Jean Auguste Dominique Ingres was one of the best artists in French history. Born on 29th August 1780, Ingres regarded himself as a painter of history. He was considered a neoclassical painter. When he died on 14th January 1867, his paintings and drawings were his foremost legacies until today. During his early days as a painter, he tried to depart from romantic style that dominated the art industry of his time. He regarded himself as the pioneer of the academic orthodoxy. Despite his great effort to establish orthodox paintings, many modern painters believe that the romantic spirit that prevailed in his time dominated him. However, many believe the Ingres paved the way for the emergence of modern arts.
Born in Montauban, France, Ingres was the first of the seven children born to his parents. His parents were Jean Marie Joseph Ingres and Anne Moulet. It is said that he derived his passion partly from his father who was described as an artist of all trades. This means that he was not specialized in any field; rather he has works in sculptor, amateur music, as well as decorative stonemason. His father gave him initial instructions about music and painting. This could be seen from the first drawings he ever produced, which was around the year 1789.
He however enrolled in formal education at Ecole Des Freres de l education. However, the French revolution that followed that disrupted his early education. In fact, he never had any other attempt at conventional education after the revolution, which forced schools to close in 1791.
However, he was tutored at Toulouse Academie Royale de Peinture, Sculpture and Architecture. The foremost painters like Jean Pierre Vigan a renowned sculptor, Jean Briant a famous landscape painter and Guillaume Joseph Roques one of the foremost neoclassical, instructed him. He was largely influenced by the veneration of Raphael by Roques. He was such brilliant as a trainee that he won various prizes in different subjects like life studies, antique and figure as well as the composition.
He later studied in Paris and under Jacques Louis David through scholarship. Here he studied for four years. Due to economic hardships because of the revolution, he worked in Paris and developed the contour style.
He made his first painting in 1802 of a woman portrait. It was clear that works of Raphael, John Flaxman as well as the Etruscan paintings, influenced his early works. He was selected as one of the state artists to produce the portrait of Napoleon Bonaparte at first consul. His paintings were exceptionally good.
He became engaged to Marie Anne Julie Forestier in 1806 and left for Rome thereafter against his wish to witness the opening of a new saloon that would display his work among other works. Ingres tried throughout his work to digress from the past, which earned him many criticisms from most of his contemporaries. Ingres always borrowed greatly from the past ideas and mixed it with contemporary styles. 19th century artists benefitted from his efforts. Because of the criticisms he faced in Paris, he refused to return to the city and this led to the end of his engagement.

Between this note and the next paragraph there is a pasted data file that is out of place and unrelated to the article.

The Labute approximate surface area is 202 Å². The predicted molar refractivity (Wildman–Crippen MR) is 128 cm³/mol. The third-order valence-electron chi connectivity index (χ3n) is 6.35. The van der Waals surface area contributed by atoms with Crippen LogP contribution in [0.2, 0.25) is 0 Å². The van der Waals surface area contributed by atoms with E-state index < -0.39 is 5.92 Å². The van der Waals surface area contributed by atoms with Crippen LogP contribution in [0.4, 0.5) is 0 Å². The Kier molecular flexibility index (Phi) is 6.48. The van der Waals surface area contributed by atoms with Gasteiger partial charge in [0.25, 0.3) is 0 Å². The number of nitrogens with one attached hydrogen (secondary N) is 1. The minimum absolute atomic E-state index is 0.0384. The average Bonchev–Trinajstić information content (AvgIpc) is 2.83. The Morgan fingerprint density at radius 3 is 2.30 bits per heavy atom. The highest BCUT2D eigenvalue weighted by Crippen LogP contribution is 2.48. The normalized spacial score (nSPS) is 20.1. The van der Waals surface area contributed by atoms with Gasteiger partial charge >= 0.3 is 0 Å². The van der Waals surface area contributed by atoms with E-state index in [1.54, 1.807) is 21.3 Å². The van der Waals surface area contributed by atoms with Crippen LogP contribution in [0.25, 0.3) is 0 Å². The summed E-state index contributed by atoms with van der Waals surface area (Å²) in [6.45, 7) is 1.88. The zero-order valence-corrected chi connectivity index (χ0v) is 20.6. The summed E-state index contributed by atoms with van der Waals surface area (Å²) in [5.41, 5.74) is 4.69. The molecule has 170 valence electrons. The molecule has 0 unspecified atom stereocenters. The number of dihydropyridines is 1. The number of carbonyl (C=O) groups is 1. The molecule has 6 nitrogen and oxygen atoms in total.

In Rome, he continued with his trainings and sent paintings regularly to Paris. Some of the great paintings he sent to Paris include the Valpincon Bather, Oedipus, and the Sphinx. Others include François Marius Garnet, Madame Duvaucay, Madame Panckouche, Edme Francois, and Joseph Bochet and so on.
He later married to Madeleine Chapelle in 1813 and the marriage was a blessed one. She clearly understood and shared with him throughout the difficulties he encountered. He struggled until he got a government job in Rome. He tried to use every opportunity to establish himself as a painter of history. The opportunity came to him when he was contacted by the Catholic Church to produce a portrait of Jesus handing over key to Peter. He was not happy he was not allowed to display the work in Paris after producing it. He still managed to send some works for display in Paris. He later moved to Florence on the invitation of his friend Lorenzo Bartolini. The major work that pushed him into reckons was the Vow of Louis X111 which he finished and displayed in Paris. This brought him a lot of success leading to the award of major government paintings such as the Cross of Legion D Honneur by Charles X. He performed other paintings like Apotheosis of Homer and several others, which made him a national hero.
He got a professorship at the Ecole des Beaux Arts, but the death of his wife in 1849 devastated him and he has to give up most of his contracts. He surrendered all his work to his city of Montauban in France and resigned his professorship. At the age of 71, he married Delphine Ramel aged forty-three. He completed several works after that including the Apotheosis of Napoleon 1, as well as the Joan of Arc in 1853. He did other major works until he died of pneumonia in 1867.